Passing the Torch

Passing the Torch: Wood to step down as our organization's president September 30th

September 2023

By Sarah Doerr

Board of Trustees Chair

Twenty-seven years after she founded the NBIA Disorders Association, leading it with unwavering dedication, compassion and inspiration that seeded nine sister organizations around the world, our president, Patricia Wood, is stepping down September 30th.

Wood will stay on for two years in a part-time role to mentor her successor, BPAN parent and board member, Amber Denton of Houston. She will also direct our organization’s research program. Her leadership nurtured a strong and stable organization marked by a long list of accomplishments. They include:

  • Establishing the biennial NBIA Disorders Association’s International Family Conference. Since Wood organized the first gathering in 2000, our community has come together every other year to reconnect, learn from one another and the experts, and celebrate the lives of our loved ones affected by NBIA disorders

  • Expanding an international community of NBIA researchers, including committee planning for eight scientific symposia that continue cultivating the world’s best minds to study NBIA. The symposia bring together experienced and early-career researchers to share and build upon one another’s work

  • Continuous fundraising to support NBIA research, resulting in the publication of scientific articles and the discovery of genes associated with certain NBIA disorders

  • Leading a memorable $250,000 campaign in 2009 to keep the lab of our premier researcher, Dr. Susan Hayflick, afloat when federal funding dried up

  • Being a world leader in NBIA and helping to create the NBIA Alliance. The alliance is the umbrella organization with our organization as fiscal sponsor of NBIA patient organizations in 10 countries that collaborate to support NBIA-affected families and educate the public, along with funding and promoting the advancement of potential treatments

  • Serving as a critical partner in the $7.8 million international grant known as TIRCON, for Treat Iron-Related Childhood-Onset Neurodegeneration. The TIRCON International Patient Registry was created, and the grant supported a PKAN clinical trial for deferiprone 

As impressive as each of these achievements is, the community Wood has built among NBIA families is her most significant contribution. When a family receives an NBIA diagnosis for a loved one and finds the NBIA Disorders Association, Wood is their first point of contact in our growing community. She offers support, information, connections and most importantly, hope, to hundreds of families. Wood says that a key reason she founded the NBIA Disorders Association was because of the loneliness and despair her family experienced when her daughter, Kimberly, was diagnosed with NBIA. She didn’t want other families to walk that rocky path alone.

“One of my goals from the start was to build a strong community so that we can emotionally support and learn from each other and find happiness and friendship as part of our journey in searching for treatments and cures for all our NBIA individuals,” she says.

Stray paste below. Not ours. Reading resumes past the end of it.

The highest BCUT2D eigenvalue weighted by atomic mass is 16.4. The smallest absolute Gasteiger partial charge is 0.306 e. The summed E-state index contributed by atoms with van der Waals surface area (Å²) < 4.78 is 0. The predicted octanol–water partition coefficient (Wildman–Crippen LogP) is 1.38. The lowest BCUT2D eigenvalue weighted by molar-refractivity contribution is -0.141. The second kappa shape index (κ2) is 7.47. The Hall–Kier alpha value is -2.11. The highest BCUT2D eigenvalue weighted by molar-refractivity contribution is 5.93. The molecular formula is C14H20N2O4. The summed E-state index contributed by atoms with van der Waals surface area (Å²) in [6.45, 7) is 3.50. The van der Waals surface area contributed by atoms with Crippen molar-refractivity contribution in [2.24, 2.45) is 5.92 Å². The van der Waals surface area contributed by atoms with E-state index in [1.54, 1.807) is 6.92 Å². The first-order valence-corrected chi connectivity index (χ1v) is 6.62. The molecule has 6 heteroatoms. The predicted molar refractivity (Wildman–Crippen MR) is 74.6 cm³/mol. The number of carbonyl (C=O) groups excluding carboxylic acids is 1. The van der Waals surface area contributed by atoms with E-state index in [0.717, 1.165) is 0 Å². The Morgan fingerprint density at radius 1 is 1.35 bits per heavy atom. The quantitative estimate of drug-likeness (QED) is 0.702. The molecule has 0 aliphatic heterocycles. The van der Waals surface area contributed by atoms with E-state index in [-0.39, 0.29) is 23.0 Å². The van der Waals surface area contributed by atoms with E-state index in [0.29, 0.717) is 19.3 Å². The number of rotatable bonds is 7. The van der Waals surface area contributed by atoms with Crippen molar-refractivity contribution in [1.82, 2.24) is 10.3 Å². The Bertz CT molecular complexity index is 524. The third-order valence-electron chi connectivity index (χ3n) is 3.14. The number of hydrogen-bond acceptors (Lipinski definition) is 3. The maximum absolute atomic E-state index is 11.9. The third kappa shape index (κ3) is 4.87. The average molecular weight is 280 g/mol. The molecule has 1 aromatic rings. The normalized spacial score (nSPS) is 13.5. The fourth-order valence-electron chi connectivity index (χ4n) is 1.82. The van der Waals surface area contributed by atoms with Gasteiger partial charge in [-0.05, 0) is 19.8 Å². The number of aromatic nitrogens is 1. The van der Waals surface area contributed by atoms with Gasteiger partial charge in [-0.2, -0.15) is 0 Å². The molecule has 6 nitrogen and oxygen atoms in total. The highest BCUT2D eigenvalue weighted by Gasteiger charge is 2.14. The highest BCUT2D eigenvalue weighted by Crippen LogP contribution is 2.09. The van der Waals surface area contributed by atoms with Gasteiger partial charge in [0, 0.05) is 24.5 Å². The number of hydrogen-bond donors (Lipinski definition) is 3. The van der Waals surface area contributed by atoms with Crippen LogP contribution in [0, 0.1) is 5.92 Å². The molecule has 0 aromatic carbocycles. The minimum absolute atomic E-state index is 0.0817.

Patricia Wood announcing at the conference that she is stepping down as president on September 30. She welcomed Amber Denton to the stage as the next president, who then shared her vision for the future.

You can listen to both speeches here.

Wood announced in Houston at the biennial family conference in May that she would be stepping down. She received a standing ovation after speaking about the gratitude and honor she has felt while helping to shape the organization’s past, present and future. She has worked closely with her successor for the past four years and says she enthusiastically supports the board of trustees’ choice of Denton.


Denton has been a board member since 2019 and currently serves as vice president. She also chairs the organization’s Development Committee, the lead role in fundraising. She has been an active member of our community since her daughter Sydney’s BPAN diagnosis in 2017. Board members are confident in Denton’s leadership skills, empathy, and drive to lead our organization into its next chapter.

“It is with immense pride and dedication that I assume the role of president,” Denton says. “I am deeply honored to follow in the footsteps of Patricia Wood and continue the impactful work that she has done for our community.

With a profound commitment to advancing research, providing support to our families and raising awareness, I am eager to collaborate with all of you to drive positive change for those affected by NBIA disorders. My vision is to build upon the foundation of the past 27 years, ensuring that every individual and family touched by NBIA disorders finds solace, resources and hope within our community.”

For those of us who weren’t at that first family conference in 2000, it’s hard to imagine a time when there wasn’t an NBIA Disorders Association to provide community and connection in our corner of the rare disease world. We are thrilled to have Denton continue in the spirit of our outgoing leader. I speak for the board when I say, “Patty, your vision and passion will continue to inspire us for many years to come.”